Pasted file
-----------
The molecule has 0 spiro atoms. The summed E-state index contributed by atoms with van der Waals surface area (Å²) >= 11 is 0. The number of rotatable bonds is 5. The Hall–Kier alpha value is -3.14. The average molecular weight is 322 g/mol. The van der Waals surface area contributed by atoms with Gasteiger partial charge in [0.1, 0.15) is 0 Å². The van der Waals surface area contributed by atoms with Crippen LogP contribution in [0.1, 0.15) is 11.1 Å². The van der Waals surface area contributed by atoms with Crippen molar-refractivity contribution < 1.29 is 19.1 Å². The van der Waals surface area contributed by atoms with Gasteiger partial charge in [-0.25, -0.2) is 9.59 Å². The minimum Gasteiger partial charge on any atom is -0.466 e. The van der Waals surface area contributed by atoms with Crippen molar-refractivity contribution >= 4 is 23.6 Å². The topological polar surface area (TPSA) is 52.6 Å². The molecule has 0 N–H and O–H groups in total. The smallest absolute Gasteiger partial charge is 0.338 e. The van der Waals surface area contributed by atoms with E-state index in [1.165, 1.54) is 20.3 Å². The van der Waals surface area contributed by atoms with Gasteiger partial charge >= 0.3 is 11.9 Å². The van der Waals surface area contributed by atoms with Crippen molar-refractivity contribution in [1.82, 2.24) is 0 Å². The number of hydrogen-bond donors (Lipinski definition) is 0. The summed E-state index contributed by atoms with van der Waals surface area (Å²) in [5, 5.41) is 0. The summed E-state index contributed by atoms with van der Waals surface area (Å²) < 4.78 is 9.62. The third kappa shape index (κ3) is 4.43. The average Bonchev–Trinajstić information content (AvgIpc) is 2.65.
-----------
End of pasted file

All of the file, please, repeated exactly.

The molecule has 0 spiro atoms. The summed E-state index contributed by atoms with van der Waals surface area (Å²) >= 11 is 0. The number of rotatable bonds is 5. The Hall–Kier alpha value is -3.14. The average molecular weight is 322 g/mol. The van der Waals surface area contributed by atoms with Gasteiger partial charge in [0.1, 0.15) is 0 Å². The van der Waals surface area contributed by atoms with Crippen LogP contribution in [0.1, 0.15) is 11.1 Å². The van der Waals surface area contributed by atoms with Crippen molar-refractivity contribution < 1.29 is 19.1 Å². The van der Waals surface area contributed by atoms with Gasteiger partial charge in [-0.25, -0.2) is 9.59 Å². The minimum Gasteiger partial charge on any atom is -0.466 e. The van der Waals surface area contributed by atoms with Crippen molar-refractivity contribution >= 4 is 23.6 Å². The topological polar surface area (TPSA) is 52.6 Å². The molecule has 0 N–H and O–H groups in total. The smallest absolute Gasteiger partial charge is 0.338 e. The van der Waals surface area contributed by atoms with E-state index in [1.165, 1.54) is 20.3 Å². The van der Waals surface area contributed by atoms with Gasteiger partial charge >= 0.3 is 11.9 Å². The van der Waals surface area contributed by atoms with Crippen molar-refractivity contribution in [1.82, 2.24) is 0 Å². The number of hydrogen-bond donors (Lipinski definition) is 0. The summed E-state index contributed by atoms with van der Waals surface area (Å²) in [5, 5.41) is 0. The summed E-state index contributed by atoms with van der Waals surface area (Å²) < 4.78 is 9.62. The third kappa shape index (κ3) is 4.43. The average Bonchev–Trinajstić information content (AvgIpc) is 2.65.